Screening False Claims Act Cases
It’s important to understand that a successful False Claims Act – qui tam action starts with the proper screening of a whistleblower and his, or her, allegations. The initial interview of the whistleblower is important in order to properly evaluate the whistleblower’s allegations and credibility. During this process, you want to obtain information about the whistleblower such as their background and motivation for wanting to “blow the whistle” on the potential defendant. In addition, you want to obtain a full description of the allegations, if there is a federal nexus, and how, or if, it fits with a false claims violation. This process can take an extended period of time depending on the amount of information and records the whistleblower has.
Determining whether there is a potential False Claims Act violation and what the actual fraud scheme is can be difficult if you do not have an understanding of the federal program or procurement process involved. If this is the case, than you will need to seek out an understanding of the federal process involved. Don’t count on the whistleblower to always have that kind of detailed information regarding the process or how the potential defendant falsely bills to the Government. You will need to do some research and may want to seek the advice of consultants who have expertise of the federal system involved.
In addition to the allegations, you need to determine the potential monetary damages to the government and whether it is sufficient to proceed further. The Department of Justice (DoJ) also considers this important in deciding whether they want to get involved. Also, for statute of limitations purposes, the period of time the fraud took place is important and whether it is continuing to present day. Does the whistleblower have direct knowledge of the fraud and has he, or she, reported it to the government.
Establishing “original source” is important and if the whistleblower has reported the fraud to the government, getting all the details of when and to what agency is necessary. Make sure the whistleblower didn’t obtain the information about the fraud through the media or government records, or even from a Freedom of Information Act request.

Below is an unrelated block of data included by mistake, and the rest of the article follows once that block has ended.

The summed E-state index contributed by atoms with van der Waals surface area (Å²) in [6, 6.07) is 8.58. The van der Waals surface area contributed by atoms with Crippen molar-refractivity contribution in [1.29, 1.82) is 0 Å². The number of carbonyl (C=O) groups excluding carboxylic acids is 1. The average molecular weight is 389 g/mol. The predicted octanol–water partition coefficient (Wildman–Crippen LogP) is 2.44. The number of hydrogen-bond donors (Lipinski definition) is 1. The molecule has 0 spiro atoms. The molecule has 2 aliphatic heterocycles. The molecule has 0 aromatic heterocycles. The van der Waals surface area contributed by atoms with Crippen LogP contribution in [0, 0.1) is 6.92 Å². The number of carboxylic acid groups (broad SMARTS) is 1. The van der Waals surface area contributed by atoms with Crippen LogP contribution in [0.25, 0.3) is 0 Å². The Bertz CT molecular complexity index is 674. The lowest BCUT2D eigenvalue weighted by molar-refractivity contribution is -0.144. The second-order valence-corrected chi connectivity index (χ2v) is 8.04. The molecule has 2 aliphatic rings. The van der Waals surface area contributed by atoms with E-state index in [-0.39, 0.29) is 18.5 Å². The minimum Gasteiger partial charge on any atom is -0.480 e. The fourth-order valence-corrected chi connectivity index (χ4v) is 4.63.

Other important questions of the whistleblower should include information regarding the potential defendant, information that will help determine if the defendant is financially capable of paying on a judgment or settlement and whether there are any witnesses and/or documents available to help substantiate the allegations. If the whistleblower has records, it is very important to obtain copies and thoroughly review and understand how those records relate to the allegations.
Once the initial information is obtained and evaluated, a decision is then made whether to purse the matter. If your decision is to proceed, then it is important to lay out a plan to substantiate the allegations to a degree that you are comfortable that a false claims violation has occurred and exactly what the scheme is before you file.
There is no hard and fast rule as to how much substantiation is needed in order to file. It depends on the complexity of the allegations, federal procurement process or program involved, and the extent and quality of information provided by the whistleblower. In general, a well documented case that provides some degree of substantiation that lends credibility to the allegations, and allows the government to properly investigate the matter, is necessary in order to give the DoJ motivation to proceed on its own with an investigation.
A mistake made by some attorneys who are inexperienced in filing qui tam actions is to assume that information from the whistleblower alone, without any substantiation, is enough because the DoJ has the resources available to fully investigate the allegations. Under normal circumstances, the DoJ, and the government agencies that investigate the allegations, are strapped with heavy caseloads, many inexperienced investigators, and declining personnel and budgets. Since most government procurement fraud cases are complex and difficult to properly investigate (it normally can take two or three years to fully investigate), it can be very difficult for the government investigative agency to determine the merits of a case within the relatively short period of time given them under the law. Thus, it is even more important to make sure you have enough information that gives the DoJ the best chance of determining that your case has enough merit to intervene.
There many issues whistleblowers feel may be a qui tam, but are not, such as tax violations, government waste and mismanagement, consumer fraud, etc.
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